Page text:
Q. According to Amnesty International, 70% of global arms sales are attributed to the five permanent members of the UN Security Council: Russia, China, France, the UK and the United States. How can we possibly aspire to have peace?

A. Weapons manufacturing has become a tool of diplomacy and influence… the economic strength of armaments drives governments, because there’s such a strong weapons lobby.

We’re in big trouble if this unchecked influence continues. The younger generations need to address ecological disaster, war… they simply have to change the culture.

Q. What exactly does “culture” mean for you?

A. Culture is the repertoire that makes us want to grasp at the fundamental things that surround us and our existence. Culture is a non-material good that helps us to live. Culture is the love of life.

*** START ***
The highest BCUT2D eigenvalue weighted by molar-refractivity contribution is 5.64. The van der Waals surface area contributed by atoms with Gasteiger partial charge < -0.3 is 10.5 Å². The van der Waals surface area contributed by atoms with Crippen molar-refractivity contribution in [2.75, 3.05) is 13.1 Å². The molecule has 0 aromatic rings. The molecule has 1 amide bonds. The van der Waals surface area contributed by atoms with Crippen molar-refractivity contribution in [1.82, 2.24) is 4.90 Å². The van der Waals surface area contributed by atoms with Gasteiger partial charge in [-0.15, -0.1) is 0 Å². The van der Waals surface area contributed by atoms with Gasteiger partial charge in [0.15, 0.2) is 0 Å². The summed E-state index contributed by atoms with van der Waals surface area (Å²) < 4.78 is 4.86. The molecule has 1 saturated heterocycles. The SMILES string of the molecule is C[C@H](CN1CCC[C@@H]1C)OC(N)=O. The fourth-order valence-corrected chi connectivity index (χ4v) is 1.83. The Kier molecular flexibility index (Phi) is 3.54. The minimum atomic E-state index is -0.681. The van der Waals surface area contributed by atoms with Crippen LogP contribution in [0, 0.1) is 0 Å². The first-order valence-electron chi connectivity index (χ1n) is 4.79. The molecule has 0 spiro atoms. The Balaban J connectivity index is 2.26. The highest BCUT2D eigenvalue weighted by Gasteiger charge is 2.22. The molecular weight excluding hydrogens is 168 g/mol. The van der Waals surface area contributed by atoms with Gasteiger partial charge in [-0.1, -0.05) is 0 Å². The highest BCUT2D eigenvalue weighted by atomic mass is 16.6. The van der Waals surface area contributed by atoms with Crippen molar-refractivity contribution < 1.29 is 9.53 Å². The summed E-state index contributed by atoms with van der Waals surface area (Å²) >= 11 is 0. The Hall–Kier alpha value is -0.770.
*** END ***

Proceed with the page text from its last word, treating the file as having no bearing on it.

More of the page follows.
Q. How have you seen the culture change?

A. I’m from a different generation that worshipped rationalism. But all this scientific progress has demonstrated that we humans are more complicated, more emotional. A lot of the time, our decisions are made by our subconscious – we simply find a way to rationalize our emotional decisions. That is to say, first we feel, then we explain.

Q. Where will this take us?

A. I’ve thought about that question a lot. When I was imprisoned and kept in solitary confinement, I often asked myself: What is it that drives us humans?

Q. What answer did you find?